In northwestern Minnesota there lies a cozy place where families meet, travelers rest for the night, and people dine after biking, driving, or hiking through the forest. People from across the country and world come to visit the start of the mighty Mississippi River.
Itasca, Minnesota’s oldest state park.
Itasca, it turns out, is a lovely place to take some pictures.
My family visits Itasca annually and we always start our visit at Douglas Lodge for some breakfast. In true Minnesota fashion, the specialty is wild rice pancakes with maple syrup. Yum. A great start to a wonderful day.
Then, only a short hike away from Douglas Lodge, sits a log cabin constructed by the Civilian Conservation Corps (CCC) in 1940. The CCC was a large part of President Franklin D. Roosevelt’s New Deal. The CCC was dedicated to the conservation and development of natural resources on public lands and worked extensively in Itasca. The cabin is nestled in the trees with a wonderful view of the nearby lake.
After this short hike it’s time for a stroll around the grounds. A perfect time to find some interesting photos. Like this historic cabin that guests can stay in.
Or just a glimpse of the beauty of the forest on a vibrant fall day.
Or a little inchworm that found its way onto a railing on the middle of a bridge.
After the stroll it’s time for the main event of the day, visiting the headwaters. The name “Itasca” is deeply connected to this part of the park. The explorer Henry Schoolcraft was led to the true source of the Mississippi River by an Anishinabe guide named Ozawindib in 1832. He then named the lake he was led to Itasca, after the Latin words veritas and caput meaning “truth” and “head”.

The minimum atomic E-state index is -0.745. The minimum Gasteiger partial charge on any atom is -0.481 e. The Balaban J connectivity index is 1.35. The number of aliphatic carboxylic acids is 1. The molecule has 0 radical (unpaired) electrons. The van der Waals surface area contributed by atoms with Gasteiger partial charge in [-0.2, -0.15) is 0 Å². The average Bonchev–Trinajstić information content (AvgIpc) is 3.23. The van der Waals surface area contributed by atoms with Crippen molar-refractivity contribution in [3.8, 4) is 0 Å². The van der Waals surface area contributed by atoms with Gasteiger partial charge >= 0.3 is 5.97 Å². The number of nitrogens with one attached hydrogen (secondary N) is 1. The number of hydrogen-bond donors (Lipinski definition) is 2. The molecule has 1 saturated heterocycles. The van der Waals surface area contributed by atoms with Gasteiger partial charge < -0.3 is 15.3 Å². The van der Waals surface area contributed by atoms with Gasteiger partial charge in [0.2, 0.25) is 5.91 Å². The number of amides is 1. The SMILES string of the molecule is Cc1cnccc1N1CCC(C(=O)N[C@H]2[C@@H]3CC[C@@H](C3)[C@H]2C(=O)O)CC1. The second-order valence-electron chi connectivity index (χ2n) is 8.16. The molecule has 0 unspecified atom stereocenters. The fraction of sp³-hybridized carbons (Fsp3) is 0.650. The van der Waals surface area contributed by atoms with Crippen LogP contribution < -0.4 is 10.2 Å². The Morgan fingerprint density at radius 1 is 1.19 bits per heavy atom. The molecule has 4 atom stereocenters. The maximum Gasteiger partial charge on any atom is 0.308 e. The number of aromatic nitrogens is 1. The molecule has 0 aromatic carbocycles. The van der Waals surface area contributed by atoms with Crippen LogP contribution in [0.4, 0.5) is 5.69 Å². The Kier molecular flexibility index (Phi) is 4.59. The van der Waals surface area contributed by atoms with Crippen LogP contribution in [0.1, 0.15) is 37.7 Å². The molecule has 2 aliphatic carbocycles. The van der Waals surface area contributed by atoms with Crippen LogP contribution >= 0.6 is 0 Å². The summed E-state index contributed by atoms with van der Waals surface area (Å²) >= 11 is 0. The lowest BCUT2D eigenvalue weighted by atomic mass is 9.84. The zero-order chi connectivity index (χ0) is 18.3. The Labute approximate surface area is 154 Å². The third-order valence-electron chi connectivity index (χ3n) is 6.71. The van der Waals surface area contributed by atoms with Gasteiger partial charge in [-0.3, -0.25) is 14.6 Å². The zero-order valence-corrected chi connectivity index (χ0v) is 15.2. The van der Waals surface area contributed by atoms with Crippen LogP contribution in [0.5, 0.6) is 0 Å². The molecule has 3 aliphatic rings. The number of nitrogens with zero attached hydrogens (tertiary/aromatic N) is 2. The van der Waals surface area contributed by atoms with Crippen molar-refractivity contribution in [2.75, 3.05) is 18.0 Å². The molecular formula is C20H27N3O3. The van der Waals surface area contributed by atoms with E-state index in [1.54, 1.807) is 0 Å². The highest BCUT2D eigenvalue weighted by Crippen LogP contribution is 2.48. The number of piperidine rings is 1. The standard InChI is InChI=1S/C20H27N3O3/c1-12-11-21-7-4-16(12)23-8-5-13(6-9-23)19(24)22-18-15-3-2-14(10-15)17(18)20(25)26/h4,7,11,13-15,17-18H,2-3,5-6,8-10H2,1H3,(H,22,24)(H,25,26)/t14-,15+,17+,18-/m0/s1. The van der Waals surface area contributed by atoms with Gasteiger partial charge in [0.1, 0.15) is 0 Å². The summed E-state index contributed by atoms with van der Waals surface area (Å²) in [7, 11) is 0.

A short drive brings us to the start of the trail.
A statue greets us as we start our walk.
At the end of the trail there is a sign stating,
“HERE 1475 FT ABOVE THE OCEAN THE MIGHTY MISSISSIPPI BEGINS TO FLOW ON ITS WINDING WAY 2552 MILES TO THE GULF OF MEXICO”.
The day is beautiful, and the lake looks splendid.
Then it’s time to do what many others have done before. Cross the Mississippi River.
After taking in the beautiful day, it’s time to head back. 2 choices are available. You can walk back on the trail or wade down the river. I chose the river. My grandmother had mentioned that the water level looked higher than usual, but I didn’t listen. Even rolled up, my jeans got soaked.
At least I got this neat picture.
We stopped at the head of the trail to have some afternoon coffee at the café there and looked through the shop. Then it was time for a drive through the park down the winding road. After that, it was back to Douglas Lodge for some delicious dinner and lively conversation. Then we headed home pleased with another memorable day at Itasca State Park.
These composition rules are at the heart of great photography. Understanding how they can be effectively followed (and broken) will make you a better photographer.